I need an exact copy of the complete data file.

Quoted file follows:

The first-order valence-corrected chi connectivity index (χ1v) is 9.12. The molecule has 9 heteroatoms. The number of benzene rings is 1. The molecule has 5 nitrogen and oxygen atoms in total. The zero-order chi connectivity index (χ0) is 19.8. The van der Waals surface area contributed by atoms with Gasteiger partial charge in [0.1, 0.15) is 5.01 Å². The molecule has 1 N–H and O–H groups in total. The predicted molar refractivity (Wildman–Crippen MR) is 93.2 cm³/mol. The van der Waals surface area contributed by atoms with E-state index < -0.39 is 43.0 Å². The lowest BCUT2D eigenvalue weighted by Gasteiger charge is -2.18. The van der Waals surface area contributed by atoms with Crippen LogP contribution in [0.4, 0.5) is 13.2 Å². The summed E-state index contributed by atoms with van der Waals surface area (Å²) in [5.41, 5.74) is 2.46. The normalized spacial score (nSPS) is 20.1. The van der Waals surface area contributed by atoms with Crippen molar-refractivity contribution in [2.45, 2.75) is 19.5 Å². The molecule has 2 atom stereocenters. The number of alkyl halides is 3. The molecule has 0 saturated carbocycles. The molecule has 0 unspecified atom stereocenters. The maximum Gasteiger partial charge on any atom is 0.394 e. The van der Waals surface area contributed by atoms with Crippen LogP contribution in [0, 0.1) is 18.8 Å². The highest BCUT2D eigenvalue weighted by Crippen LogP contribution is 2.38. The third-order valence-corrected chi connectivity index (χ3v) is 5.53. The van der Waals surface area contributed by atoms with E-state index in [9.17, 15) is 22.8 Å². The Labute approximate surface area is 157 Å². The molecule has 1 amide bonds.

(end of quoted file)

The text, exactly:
The first-order valence-corrected chi connectivity index (χ1v) is 9.12. The molecule has 9 heteroatoms. The number of benzene rings is 1. The molecule has 5 nitrogen and oxygen atoms in total. The zero-order chi connectivity index (χ0) is 19.8. The van der Waals surface area contributed by atoms with Gasteiger partial charge in [0.1, 0.15) is 5.01 Å². The molecule has 1 N–H and O–H groups in total. The predicted molar refractivity (Wildman–Crippen MR) is 93.2 cm³/mol. The van der Waals surface area contributed by atoms with E-state index < -0.39 is 43.0 Å². The lowest BCUT2D eigenvalue weighted by Gasteiger charge is -2.18. The van der Waals surface area contributed by atoms with Crippen LogP contribution in [0.4, 0.5) is 13.2 Å². The summed E-state index contributed by atoms with van der Waals surface area (Å²) in [5.41, 5.74) is 2.46. The normalized spacial score (nSPS) is 20.1. The van der Waals surface area contributed by atoms with Crippen molar-refractivity contribution in [2.45, 2.75) is 19.5 Å². The molecule has 2 atom stereocenters. The number of alkyl halides is 3. The molecule has 0 saturated carbocycles. The molecule has 0 unspecified atom stereocenters. The maximum Gasteiger partial charge on any atom is 0.394 e. The van der Waals surface area contributed by atoms with Crippen LogP contribution in [0, 0.1) is 18.8 Å². The highest BCUT2D eigenvalue weighted by Crippen LogP contribution is 2.38. The third-order valence-corrected chi connectivity index (χ3v) is 5.53. The van der Waals surface area contributed by atoms with E-state index in [9.17, 15) is 22.8 Å². The Labute approximate surface area is 157 Å². The molecule has 1 amide bonds.